Work-related stress linked to increased blood fat levels

May 16, 2013
Spanish researchers have studied how job stress affects cardiovascular health. The results, published in the 'Scandinavian Journal of Public Health', link this situation to dyslipidemia, a disorder that alters the levels of lipids and lipoproteins in the blood. Credit: SINC

Spanish researchers have studied how job stress affects cardiovascular health. The results, published in the 'Scandinavian Journal of Public Health', link this situation to dyslipidemia, a disorder that alters the levels of lipids and lipoproteins in the blood.

Experts have been saying for years that is linked to the risk of suffering cardiovascular disease as a result of unhealthy habits such as smoking, an unsuitable diet or leading a , among other factors.

Now, a study conducted by the Sociedad de Prevención de Ibermutuamur, in collaboration with experts from the Virgen de la Victoria Hospital (Malaga) and the Santiago de Compostela University, analyses the relationship between job stress and different parameters associated with how are metabolised in the body.

The study, published recently in the Scandinavian Journal of Public Health, was conducted on a sample population of more than 90,000 workers undergoing medical check-ups.

"The workers who stated that they had experienced difficulties in dealing with their job during the previous twelve months (8.7% of the sample) had a higher risk of suffering from dyslipidemia," Carlos Catalina, and an expert in work-related stress, told SINC.

Dyslipidemia is a lipoproteins' metabolic disorder that can manifest itself in an increase in total cholesterol, low-density lipoproteins (LDLs) and triglyceride levels, in addition to a drop in high-density lipoproteins (HDLs).

Changes in the lipid profile

Specifically, in the study the workers with job stress were more likely to suffer from abnormally high levels of LDL cholesterol (the so-called 'bad' cholesterol), excessively low levels of HDL cholesterol (the 'good' cholesterol) and positive atherogenic indices, i.e. potential .

"One of the mechanisms that could explain the relationship between stress and could be the changes in our lipid profile, which means higher rates of atheromatous plaque accumulation (lipids deposit) in our arteries," Catalina concluded.

Explore further: Low HDL-cholesterol—Not quantity, but quality

More information: Catalina-Romero, C. et al. The relationship between job stress and dyslipidemia, Scandinavian Journal of Public Health, 2013; 41: 142-149.

Related Stories

Low HDL-cholesterol—Not quantity, but quality

April 30, 2013
Many of the genes regulating the inflammation and immune response of the body are also associated with low HDL-cholesterol levels in the circulation, tells the recent study conducted at the University of Helsinki, Finland. ...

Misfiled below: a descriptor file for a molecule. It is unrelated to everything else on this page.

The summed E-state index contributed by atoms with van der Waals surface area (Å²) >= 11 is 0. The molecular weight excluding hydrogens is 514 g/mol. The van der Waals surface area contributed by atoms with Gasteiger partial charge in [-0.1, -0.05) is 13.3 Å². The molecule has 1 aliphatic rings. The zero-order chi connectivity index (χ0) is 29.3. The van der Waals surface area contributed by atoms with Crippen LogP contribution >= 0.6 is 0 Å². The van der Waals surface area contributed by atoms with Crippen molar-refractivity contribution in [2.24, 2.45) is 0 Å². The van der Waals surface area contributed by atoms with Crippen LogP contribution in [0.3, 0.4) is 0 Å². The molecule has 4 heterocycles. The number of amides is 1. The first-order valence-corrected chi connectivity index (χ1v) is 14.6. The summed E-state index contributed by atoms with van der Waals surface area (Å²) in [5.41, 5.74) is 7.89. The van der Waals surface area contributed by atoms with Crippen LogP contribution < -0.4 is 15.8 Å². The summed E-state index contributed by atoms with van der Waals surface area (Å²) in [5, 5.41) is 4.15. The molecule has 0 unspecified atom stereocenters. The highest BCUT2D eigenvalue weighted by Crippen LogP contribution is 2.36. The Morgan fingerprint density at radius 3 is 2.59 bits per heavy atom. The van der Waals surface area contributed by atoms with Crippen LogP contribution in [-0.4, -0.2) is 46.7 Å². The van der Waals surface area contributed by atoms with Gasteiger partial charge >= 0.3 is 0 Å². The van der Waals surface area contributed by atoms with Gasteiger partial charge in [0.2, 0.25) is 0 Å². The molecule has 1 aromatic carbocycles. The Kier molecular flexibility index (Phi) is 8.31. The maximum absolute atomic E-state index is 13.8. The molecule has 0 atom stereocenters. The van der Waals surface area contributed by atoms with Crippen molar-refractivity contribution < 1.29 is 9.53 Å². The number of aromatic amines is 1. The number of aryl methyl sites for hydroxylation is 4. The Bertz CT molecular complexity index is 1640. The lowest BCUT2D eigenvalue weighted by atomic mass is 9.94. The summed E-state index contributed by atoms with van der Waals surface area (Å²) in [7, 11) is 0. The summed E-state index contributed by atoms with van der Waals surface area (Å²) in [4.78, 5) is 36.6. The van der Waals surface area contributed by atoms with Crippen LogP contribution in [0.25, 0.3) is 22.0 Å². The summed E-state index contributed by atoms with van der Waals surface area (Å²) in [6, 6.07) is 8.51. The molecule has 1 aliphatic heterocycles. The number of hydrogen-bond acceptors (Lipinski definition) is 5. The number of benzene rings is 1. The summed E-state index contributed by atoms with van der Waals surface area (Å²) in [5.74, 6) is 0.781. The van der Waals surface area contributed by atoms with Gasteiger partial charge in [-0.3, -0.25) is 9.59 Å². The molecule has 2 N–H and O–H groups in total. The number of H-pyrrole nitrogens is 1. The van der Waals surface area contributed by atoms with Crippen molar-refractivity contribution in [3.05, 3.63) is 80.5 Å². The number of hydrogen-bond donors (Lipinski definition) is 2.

Secondhand smoke presents greater threat to teen girls than boys

April 30, 2013
When teenage girls are exposed to secondhand smoke at home, they tend to have lower levels of the "good" form of cholesterol that reduces heart disease risk, according to a recent study accepted for publication in The Endocrine ...

Job stress, unhealthy lifestyle increase risk of coronary artery disease

May 13, 2013
People with job stress and an unhealthy lifestyle are at higher risk of coronary artery disease than people who have job stress but lead healthy lifestyles, found a study published in CMAJ (Canadian Medical Association Journal).

Recommended for you

Why sugary drinks and protein-rich meals don't go well together

July 20, 2017
Having a sugar-sweetened drink with a high-protein meal may negatively affect energy balance, alter food preferences and cause the body to store more fat, according to a study published in the open access journal BMC Nutrition.

Opioids and obesity, not 'despair deaths,' raising mortality rates for white Americans

July 20, 2017
Drug-related deaths among middle-aged white men increased more than 25-fold between 1980 and 2014, with the bulk of that spike occurring since the mid-1990s when addictive prescription opioids became broadly available, according ...

Aging Americans enjoy longer life, better health when avoiding three risky behaviors

July 20, 2017
We've heard it before from our doctors and other health experts: Keep your weight down, don't smoke and cut back on the alcohol if you want to live longer.

Parents have critical role in preventing teen drinking

July 20, 2017
Fewer teenagers are drinking alcohol but more needs to be done to curb the drinking habits of Australian school students, based on the findings of the latest study by Adelaide researchers.

Fresh fish oil lowers diabetes risk in rat offspring

July 19, 2017
Fresh fish oil given to overweight pregnant rats prevented their offspring from developing a major diabetes risk factor, Auckland researchers have found.

High-dose vitamin D doesn't appear to reduce the winter sniffles for children

July 18, 2017
Giving children high doses of vitamin D doesn't appear to reduce the winter sniffles, a new study has found.

0 comments

Please sign in to add a comment. Registration is free, and takes less than a minute. Read more

Click here to reset your password.
Sign in to get notified via email when new comments are made.